Dear Abby: My boyfriend of four years, "Harold," and I are starting to discuss marriage and starting a family. I am hesitant because of one thing: We have very different views about disciplining children.
My parents never used violence as a form of punishment, and I don't want to use it to discipline my kids. I think that other methods of discipline work just as well, without destroying the bond between parent and child.
When Harold was young, his father would discipline the kids by hitting them with a belt. Harold sees nothing wrong with this, although the only argument seems to be, "I turned out OK."
This is only partially true. Both Harold and his brother have big anger management issues. I love him and would love to spend the rest of my life with him, but this is a major issue for me.
Do you think this marriage would work, and are there any good compromises we could agree on? —Non-Violent in St. Louis
Dear Non-Violent: Your boyfriend may believe that he has turned out OK, but the fact that he has anger management problems proves that he didn't. Before any decisions about marriage are made, Harold should get professional help to get to the root of his problems, which are likely the result of his father's abuse.
You and Harold should enroll in classes on child development and parenting. Some hospitals, high schools and community colleges offer them. Unless the two of you can reach a firm agreement about this subject, you should NOT marry.
The marriage would last only until he raised a hand or a belt to you or your little one — and then it would be history, and rightly so. Children respond far better to praise than to punishment. The only thing that hitting a child proves is that violence is acceptable.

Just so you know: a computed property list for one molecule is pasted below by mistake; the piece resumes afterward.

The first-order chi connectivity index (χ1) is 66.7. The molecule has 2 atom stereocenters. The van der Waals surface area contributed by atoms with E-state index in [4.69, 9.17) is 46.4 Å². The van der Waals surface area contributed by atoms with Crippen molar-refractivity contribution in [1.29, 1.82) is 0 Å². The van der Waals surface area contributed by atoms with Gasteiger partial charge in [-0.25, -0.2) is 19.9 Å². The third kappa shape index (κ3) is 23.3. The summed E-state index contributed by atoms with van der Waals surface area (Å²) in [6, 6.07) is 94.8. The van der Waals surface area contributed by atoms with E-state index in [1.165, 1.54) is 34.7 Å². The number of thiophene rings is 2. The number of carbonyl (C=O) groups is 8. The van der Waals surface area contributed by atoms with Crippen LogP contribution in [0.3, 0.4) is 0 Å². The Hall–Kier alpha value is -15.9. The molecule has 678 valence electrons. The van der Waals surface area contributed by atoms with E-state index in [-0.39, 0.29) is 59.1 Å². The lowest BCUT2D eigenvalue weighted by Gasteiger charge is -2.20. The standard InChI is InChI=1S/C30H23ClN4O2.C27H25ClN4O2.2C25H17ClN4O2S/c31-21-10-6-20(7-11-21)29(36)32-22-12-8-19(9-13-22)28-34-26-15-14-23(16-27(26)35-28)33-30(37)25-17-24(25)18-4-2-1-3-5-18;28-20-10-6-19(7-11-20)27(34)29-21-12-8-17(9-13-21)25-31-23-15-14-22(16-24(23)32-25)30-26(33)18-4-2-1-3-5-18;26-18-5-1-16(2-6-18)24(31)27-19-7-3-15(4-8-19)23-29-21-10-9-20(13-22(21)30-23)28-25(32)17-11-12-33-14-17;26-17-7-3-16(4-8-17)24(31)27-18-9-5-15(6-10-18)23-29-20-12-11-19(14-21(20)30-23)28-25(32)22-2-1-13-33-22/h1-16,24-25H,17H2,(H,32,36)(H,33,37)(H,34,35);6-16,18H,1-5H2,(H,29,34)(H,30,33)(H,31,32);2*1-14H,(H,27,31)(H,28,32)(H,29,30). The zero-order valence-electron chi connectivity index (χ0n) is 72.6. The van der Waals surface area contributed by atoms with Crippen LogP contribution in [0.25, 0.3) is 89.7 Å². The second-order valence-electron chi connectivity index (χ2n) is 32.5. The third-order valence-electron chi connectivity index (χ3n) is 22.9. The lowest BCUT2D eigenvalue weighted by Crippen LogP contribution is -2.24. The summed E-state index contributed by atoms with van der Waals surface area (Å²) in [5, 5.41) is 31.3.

Dear Abby: I am employed by a national company to tutor high school students, one-on-one. For various reasons, I suspect that one of my students — with whom I meet every one or two weeks — may be smoking pot.
From a professional perspective, I feel this is none of my business. From a personal perspective, and as a parent myself, I am agonizing over whether I should bring my suspicions to the attention of his parent. If I were his parent, I would certainly want to know. Then again, my suspicions could be wrong. What is the ethical thing to do? —Unsure in Concord, Calif.
Dear Unsure: Your student's welfare IS your business. It's refreshing to know that someone is debating the "ethical" thing to do these days. If media reports are accurate, they lead us to believe that ethics have gone the way of the dinosaur.
Before approaching your student's parent, talk to the boy about your concerns. His problem may be something other than pot. At least give him a chance to explain. However, if your suspicions persist, by all means tell his parent what you have told me. You'll be doing both of them a favor.
Dear Abby is written by Abigail Van Buren, also known as Jeanne Phillips, and was founded by her mother, Pauline Phillips. Write Dear Abby at www.DearAbby.com or P.O. Box 69440, Los Angeles, CA 90069.
© Universal Press Syndicate